In 1996, a dedicated print studio was built in the Buku-Larrŋgay Mulka Centre. The space was established through collaboration between the Centre and master printer Basil Hall. Since its opening, Yolngu printmakers have been printing full time and passing down these skills to new generations of young Yolŋu printmakers.

In 2012, a dedicated gallery was included in the Buku-Larrŋgay Mulka Centre to showcase the stunning works being produced by artists in the print space. Yirrkala Print Space has fostered engagement with younger Yolngu print makers, particularly disengaged youth.

One example is the Yuta Project – a screen-printing workshop held for young people between 12 and 22 years of age. These workshops were held in conjunction with printmaker Sean Smith from The Ownership Project, coordinated by Ruby Alderton and Annie Studd and funded by an Australian Council Grant.

The workshops resulted in the creation of contemporary and sophisticated artworks that are a reflection of what these young people find important in their daily lives and are a powerful insight into issues facing Yolŋu young people in Yirrkala. They are also a testament to the immense talent the next generation of artists in the region have.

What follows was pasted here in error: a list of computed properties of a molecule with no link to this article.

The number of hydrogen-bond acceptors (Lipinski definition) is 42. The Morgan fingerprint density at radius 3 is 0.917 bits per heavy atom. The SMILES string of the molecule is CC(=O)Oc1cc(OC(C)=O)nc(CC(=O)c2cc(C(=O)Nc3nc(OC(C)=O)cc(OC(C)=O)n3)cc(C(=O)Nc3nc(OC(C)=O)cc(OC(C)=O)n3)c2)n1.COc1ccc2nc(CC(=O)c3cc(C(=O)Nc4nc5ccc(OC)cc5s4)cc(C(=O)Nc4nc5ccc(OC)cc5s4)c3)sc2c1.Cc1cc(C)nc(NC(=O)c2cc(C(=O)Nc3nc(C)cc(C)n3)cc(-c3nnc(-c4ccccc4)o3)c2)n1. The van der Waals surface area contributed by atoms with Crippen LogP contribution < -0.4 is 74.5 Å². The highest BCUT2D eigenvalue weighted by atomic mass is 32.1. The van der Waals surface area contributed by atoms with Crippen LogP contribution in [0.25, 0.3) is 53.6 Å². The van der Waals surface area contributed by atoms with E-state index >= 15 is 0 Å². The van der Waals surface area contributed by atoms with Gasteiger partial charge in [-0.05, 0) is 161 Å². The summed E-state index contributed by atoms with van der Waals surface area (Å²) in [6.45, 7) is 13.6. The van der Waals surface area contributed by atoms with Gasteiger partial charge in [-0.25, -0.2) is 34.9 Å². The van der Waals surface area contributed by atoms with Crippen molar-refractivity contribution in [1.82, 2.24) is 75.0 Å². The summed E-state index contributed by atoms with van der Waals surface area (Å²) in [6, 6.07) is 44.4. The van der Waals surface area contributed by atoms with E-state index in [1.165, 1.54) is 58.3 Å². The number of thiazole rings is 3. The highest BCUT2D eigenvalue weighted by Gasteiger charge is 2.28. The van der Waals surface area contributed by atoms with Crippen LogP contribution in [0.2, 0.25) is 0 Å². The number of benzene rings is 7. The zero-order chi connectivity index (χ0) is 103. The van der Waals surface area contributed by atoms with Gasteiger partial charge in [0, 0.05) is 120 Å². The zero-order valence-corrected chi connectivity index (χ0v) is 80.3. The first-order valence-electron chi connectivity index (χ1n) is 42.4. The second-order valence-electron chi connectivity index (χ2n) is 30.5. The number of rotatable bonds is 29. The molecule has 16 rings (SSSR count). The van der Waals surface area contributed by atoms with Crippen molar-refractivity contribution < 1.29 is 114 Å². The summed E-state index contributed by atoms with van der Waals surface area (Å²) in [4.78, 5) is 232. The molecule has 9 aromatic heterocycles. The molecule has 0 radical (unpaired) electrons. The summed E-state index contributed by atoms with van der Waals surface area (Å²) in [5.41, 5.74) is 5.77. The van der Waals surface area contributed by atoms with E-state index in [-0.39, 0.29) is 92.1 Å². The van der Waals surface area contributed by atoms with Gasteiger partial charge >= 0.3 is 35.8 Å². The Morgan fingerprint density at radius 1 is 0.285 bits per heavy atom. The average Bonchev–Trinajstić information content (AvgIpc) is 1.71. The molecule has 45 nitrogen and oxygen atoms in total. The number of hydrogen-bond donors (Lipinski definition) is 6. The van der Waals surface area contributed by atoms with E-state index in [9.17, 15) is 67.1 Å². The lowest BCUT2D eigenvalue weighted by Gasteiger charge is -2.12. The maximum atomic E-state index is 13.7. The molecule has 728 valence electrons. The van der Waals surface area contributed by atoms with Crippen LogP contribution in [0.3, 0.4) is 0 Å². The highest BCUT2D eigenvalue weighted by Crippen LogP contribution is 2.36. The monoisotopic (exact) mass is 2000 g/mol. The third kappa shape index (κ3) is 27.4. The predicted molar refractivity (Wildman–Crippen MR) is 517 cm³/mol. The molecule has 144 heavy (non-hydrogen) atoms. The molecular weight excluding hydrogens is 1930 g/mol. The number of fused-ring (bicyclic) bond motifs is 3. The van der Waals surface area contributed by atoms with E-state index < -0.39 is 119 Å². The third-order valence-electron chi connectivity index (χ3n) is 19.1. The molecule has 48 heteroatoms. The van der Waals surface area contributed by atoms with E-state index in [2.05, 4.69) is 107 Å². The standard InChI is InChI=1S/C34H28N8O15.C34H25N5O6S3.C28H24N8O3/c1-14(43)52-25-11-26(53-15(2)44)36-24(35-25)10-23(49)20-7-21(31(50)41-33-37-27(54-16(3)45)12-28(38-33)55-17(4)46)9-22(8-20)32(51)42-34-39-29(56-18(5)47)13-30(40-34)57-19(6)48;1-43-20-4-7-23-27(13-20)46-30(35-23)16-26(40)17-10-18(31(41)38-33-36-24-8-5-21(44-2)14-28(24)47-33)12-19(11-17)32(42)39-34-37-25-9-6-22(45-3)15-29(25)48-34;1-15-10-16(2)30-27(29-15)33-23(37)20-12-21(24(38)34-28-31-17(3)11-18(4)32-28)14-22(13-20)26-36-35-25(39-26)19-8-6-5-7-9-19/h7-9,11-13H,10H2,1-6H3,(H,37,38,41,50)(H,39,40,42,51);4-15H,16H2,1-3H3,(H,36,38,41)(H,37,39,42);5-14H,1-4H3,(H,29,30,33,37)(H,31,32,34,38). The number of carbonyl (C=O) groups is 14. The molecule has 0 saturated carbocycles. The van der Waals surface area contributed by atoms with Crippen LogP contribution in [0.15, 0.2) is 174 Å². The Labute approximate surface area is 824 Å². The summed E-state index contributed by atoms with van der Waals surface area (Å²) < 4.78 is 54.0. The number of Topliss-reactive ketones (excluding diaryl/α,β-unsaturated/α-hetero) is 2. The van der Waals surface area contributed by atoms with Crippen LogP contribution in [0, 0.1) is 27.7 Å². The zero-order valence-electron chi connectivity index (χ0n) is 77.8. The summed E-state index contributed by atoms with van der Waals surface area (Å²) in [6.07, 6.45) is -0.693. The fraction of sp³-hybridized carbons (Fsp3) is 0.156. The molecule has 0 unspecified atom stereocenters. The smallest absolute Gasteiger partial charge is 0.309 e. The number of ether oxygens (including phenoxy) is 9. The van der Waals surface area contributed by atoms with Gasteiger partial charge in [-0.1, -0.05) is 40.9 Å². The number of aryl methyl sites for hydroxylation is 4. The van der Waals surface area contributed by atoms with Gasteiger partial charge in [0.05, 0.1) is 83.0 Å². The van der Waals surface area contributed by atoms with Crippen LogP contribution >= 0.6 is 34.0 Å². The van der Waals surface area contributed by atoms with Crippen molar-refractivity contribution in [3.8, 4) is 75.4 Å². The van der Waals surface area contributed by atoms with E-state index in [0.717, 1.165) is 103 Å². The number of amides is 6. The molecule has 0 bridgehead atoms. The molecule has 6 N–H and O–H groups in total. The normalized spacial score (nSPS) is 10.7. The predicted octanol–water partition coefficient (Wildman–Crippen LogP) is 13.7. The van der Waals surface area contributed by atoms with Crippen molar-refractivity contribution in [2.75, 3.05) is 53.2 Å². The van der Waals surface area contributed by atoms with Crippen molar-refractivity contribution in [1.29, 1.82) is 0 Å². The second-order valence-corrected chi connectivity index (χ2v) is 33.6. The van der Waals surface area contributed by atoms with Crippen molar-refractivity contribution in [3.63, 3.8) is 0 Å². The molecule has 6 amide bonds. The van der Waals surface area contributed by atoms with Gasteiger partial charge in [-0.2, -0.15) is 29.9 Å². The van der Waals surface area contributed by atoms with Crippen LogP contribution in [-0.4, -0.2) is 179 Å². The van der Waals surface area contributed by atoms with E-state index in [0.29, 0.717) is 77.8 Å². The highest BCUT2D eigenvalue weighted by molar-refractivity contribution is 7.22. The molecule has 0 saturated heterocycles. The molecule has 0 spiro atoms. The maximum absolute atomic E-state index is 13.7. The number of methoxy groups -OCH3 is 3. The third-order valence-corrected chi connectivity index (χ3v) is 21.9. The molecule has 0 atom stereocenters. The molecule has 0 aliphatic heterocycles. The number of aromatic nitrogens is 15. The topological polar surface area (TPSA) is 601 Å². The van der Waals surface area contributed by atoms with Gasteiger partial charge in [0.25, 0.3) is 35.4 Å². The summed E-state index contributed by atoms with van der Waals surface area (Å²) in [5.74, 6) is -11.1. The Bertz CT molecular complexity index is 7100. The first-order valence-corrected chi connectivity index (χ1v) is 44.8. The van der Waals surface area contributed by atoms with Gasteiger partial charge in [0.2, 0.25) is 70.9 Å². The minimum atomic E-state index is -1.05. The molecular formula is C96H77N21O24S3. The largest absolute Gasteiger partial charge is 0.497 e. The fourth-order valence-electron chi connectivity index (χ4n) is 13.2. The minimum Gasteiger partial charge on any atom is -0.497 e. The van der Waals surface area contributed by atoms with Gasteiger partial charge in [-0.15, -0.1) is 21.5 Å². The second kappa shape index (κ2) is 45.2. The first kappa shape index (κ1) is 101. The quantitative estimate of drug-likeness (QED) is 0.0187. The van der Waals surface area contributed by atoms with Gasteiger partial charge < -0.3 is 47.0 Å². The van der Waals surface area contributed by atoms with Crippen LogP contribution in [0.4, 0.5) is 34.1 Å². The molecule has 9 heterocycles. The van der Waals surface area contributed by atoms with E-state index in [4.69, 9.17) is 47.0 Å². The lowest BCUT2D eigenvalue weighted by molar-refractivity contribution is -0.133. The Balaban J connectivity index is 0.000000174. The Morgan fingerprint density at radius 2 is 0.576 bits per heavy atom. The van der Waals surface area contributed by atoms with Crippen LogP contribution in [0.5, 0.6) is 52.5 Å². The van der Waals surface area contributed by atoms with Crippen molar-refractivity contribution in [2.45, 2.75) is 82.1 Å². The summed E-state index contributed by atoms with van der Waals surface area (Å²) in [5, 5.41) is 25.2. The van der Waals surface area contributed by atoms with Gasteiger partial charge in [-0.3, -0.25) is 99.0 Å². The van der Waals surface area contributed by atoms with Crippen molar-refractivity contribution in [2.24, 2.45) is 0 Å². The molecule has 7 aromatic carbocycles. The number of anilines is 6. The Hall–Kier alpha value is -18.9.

The print studio continues to develop the skills for printmaking in these young emerging artists. Prints made as part of the Yuta Project are available for purchase (insert link here). Yirrkala Print Space also continues to expand its collaborations with master printmakers from across Australia and around the world.

Basil Hall has maintained his relationship with the artists at Yirrkala and has assisted and mentored its development and that of the artists. Examples of these are the recent Seven Sisters Project and The Djalkiri Project.

The Print Space and its artists have also collaborated with Canadian master printmaker, Paul Machnik in 2013. Prints made during these workshops are also available for purchase. Engagement with international and national artists and cross-cultural exchange has been important for Yirrkala Print Space.

As part of the Landmarks Project in 2013, the studiox hosted a workshop to foster cultural exchange with four Native American artists, two artists from the Tiwi Islands and one artist from Yuendumu.

In reciprocity, Djirrirra Wunuŋmurra and Annie Studd travelled to the Tamarind Institute a world-renowned lithography studio in New Mexico, United States.